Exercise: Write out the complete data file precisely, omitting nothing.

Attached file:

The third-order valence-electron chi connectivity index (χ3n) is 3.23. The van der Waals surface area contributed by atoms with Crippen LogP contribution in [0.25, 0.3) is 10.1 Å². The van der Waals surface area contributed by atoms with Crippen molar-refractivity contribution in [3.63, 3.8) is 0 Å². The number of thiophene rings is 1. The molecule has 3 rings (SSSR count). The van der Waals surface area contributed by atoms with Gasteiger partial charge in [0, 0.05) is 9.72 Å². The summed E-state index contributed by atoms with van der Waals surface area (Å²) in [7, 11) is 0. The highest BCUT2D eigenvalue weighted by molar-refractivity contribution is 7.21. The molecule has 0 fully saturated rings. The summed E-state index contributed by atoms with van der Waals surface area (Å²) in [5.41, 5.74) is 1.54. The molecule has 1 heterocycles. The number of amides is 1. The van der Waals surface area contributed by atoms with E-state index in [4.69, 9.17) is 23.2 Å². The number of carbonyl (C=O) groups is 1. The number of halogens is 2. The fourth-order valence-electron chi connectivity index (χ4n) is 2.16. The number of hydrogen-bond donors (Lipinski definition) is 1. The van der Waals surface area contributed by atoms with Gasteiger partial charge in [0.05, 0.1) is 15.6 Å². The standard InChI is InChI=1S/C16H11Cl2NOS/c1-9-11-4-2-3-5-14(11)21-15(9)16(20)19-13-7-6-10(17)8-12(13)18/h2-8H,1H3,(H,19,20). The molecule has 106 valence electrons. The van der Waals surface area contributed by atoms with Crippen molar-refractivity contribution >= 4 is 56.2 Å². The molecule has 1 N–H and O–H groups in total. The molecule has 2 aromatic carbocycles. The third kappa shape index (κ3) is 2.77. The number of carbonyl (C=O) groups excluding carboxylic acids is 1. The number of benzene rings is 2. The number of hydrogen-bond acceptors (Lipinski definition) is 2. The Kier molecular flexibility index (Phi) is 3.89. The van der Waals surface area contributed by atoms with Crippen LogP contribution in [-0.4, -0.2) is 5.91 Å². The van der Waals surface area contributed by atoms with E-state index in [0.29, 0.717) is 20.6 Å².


The third-order valence-electron chi connectivity index (χ3n) is 3.23. The van der Waals surface area contributed by atoms with Crippen LogP contribution in [0.25, 0.3) is 10.1 Å². The van der Waals surface area contributed by atoms with Crippen molar-refractivity contribution in [3.63, 3.8) is 0 Å². The number of thiophene rings is 1. The molecule has 3 rings (SSSR count). The van der Waals surface area contributed by atoms with Gasteiger partial charge in [0, 0.05) is 9.72 Å². The summed E-state index contributed by atoms with van der Waals surface area (Å²) in [7, 11) is 0. The highest BCUT2D eigenvalue weighted by molar-refractivity contribution is 7.21. The molecule has 0 fully saturated rings. The summed E-state index contributed by atoms with van der Waals surface area (Å²) in [5.41, 5.74) is 1.54. The molecule has 1 heterocycles. The number of amides is 1. The van der Waals surface area contributed by atoms with E-state index in [4.69, 9.17) is 23.2 Å². The number of carbonyl (C=O) groups is 1. The number of halogens is 2. The fourth-order valence-electron chi connectivity index (χ4n) is 2.16. The number of hydrogen-bond donors (Lipinski definition) is 1. The van der Waals surface area contributed by atoms with Gasteiger partial charge in [0.05, 0.1) is 15.6 Å². The standard InChI is InChI=1S/C16H11Cl2NOS/c1-9-11-4-2-3-5-14(11)21-15(9)16(20)19-13-7-6-10(17)8-12(13)18/h2-8H,1H3,(H,19,20). The molecule has 106 valence electrons. The van der Waals surface area contributed by atoms with Crippen molar-refractivity contribution >= 4 is 56.2 Å². The molecule has 1 N–H and O–H groups in total. The molecule has 2 aromatic carbocycles. The third kappa shape index (κ3) is 2.77. The number of carbonyl (C=O) groups excluding carboxylic acids is 1. The number of benzene rings is 2. The number of hydrogen-bond acceptors (Lipinski definition) is 2. The Kier molecular flexibility index (Phi) is 3.89. The van der Waals surface area contributed by atoms with Crippen LogP contribution in [-0.4, -0.2) is 5.91 Å². The van der Waals surface area contributed by atoms with E-state index in [0.29, 0.717) is 20.6 Å².